Original architectural drawings of the Sheppard Asylum by Calvert Vaux dating from the 1860s are held in the Prints and Photographs Collection. The 37 drawings were received by the NLM as part of a donation from the Sheppard and Enoch Pratt Hospital in 2006. The Vaux drawings are ink and pencil on heavy paper, with watercolor wash. The sizes of the material range from approximately 23 ¼” L x 17 ½” H, to 51 ½” L x 30 ¼” H. The drawings are unique, show high levels of artistic and drafting craftsmanship, and are valuable for understanding the cultural history of 19th-century America. The collection of drawings can be seen on the Images from the History of Medicine (IHM) database.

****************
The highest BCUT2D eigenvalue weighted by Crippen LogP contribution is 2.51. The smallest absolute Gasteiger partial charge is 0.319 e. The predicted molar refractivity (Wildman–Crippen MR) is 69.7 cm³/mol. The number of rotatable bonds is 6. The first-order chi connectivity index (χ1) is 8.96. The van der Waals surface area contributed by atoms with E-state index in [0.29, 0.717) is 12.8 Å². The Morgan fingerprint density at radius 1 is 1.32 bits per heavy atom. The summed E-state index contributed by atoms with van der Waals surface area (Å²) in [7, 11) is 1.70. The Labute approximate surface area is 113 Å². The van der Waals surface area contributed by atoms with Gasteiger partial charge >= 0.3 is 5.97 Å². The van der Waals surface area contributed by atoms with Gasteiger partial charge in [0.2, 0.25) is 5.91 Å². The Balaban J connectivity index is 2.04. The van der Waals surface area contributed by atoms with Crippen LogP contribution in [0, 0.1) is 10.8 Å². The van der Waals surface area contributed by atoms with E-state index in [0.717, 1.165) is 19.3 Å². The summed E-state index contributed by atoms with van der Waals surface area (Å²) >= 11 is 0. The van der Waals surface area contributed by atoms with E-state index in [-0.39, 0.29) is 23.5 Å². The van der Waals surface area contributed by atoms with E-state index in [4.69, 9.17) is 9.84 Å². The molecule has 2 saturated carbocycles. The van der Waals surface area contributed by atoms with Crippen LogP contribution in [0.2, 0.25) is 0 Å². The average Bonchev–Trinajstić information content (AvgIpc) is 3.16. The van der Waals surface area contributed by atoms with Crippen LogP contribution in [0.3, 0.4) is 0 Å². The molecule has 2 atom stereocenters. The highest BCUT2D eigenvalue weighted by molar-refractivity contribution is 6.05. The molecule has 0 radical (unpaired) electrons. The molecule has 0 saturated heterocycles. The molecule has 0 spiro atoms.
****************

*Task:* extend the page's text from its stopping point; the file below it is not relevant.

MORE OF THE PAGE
In 2011, the Prints and Photographs Collection received over 500 photographs of the main facilities and grounds of the Sheppard and Enoch Pratt Hospital dating from the 1890s through 2009. Included in these photographs are patient rooms, therapy rooms, dining areas, images of patients receiving treatment, and occupational therapy activities. The dedication of new buildings, with the governor of Maryland and other political and business figures in attendance, is also documented.